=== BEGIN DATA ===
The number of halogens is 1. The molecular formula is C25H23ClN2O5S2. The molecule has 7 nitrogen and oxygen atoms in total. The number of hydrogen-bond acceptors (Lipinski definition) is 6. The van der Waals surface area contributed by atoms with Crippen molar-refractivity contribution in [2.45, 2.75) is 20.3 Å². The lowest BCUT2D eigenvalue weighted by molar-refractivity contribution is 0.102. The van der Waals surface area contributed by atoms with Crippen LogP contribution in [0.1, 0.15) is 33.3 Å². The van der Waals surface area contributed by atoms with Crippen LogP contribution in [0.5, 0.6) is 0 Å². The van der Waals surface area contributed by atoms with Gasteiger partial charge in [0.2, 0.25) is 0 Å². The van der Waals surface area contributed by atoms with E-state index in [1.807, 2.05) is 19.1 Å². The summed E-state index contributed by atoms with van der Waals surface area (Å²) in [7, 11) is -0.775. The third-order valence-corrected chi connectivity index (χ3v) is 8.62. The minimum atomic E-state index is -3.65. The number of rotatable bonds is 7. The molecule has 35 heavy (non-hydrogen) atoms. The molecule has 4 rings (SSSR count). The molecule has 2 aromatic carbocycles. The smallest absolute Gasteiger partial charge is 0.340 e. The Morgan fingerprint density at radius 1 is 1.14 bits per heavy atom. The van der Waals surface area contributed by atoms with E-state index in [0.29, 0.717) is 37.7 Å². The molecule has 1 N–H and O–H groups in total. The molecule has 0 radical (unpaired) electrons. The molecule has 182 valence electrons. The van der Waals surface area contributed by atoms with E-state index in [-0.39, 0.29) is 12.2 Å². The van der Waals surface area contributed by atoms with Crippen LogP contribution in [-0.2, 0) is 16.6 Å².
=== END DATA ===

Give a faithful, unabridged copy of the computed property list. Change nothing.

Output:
The number of halogens is 1. The molecular formula is C25H23ClN2O5S2. The molecule has 7 nitrogen and oxygen atoms in total. The number of hydrogen-bond acceptors (Lipinski definition) is 6. The van der Waals surface area contributed by atoms with Crippen molar-refractivity contribution in [2.45, 2.75) is 20.3 Å². The lowest BCUT2D eigenvalue weighted by molar-refractivity contribution is 0.102. The van der Waals surface area contributed by atoms with Crippen LogP contribution in [0.1, 0.15) is 33.3 Å². The van der Waals surface area contributed by atoms with Crippen LogP contribution in [0.5, 0.6) is 0 Å². The van der Waals surface area contributed by atoms with Gasteiger partial charge in [0.2, 0.25) is 0 Å². The van der Waals surface area contributed by atoms with E-state index in [1.807, 2.05) is 19.1 Å². The summed E-state index contributed by atoms with van der Waals surface area (Å²) in [7, 11) is -0.775. The third-order valence-corrected chi connectivity index (χ3v) is 8.62. The minimum atomic E-state index is -3.65. The number of rotatable bonds is 7. The molecule has 35 heavy (non-hydrogen) atoms. The molecule has 4 rings (SSSR count). The molecule has 2 aromatic carbocycles. The smallest absolute Gasteiger partial charge is 0.340 e. The Morgan fingerprint density at radius 1 is 1.14 bits per heavy atom. The van der Waals surface area contributed by atoms with E-state index in [0.29, 0.717) is 37.7 Å². The molecule has 1 N–H and O–H groups in total. The molecule has 0 radical (unpaired) electrons. The molecule has 182 valence electrons. The van der Waals surface area contributed by atoms with E-state index in [-0.39, 0.29) is 12.2 Å². The van der Waals surface area contributed by atoms with Crippen LogP contribution in [-0.2, 0) is 16.6 Å².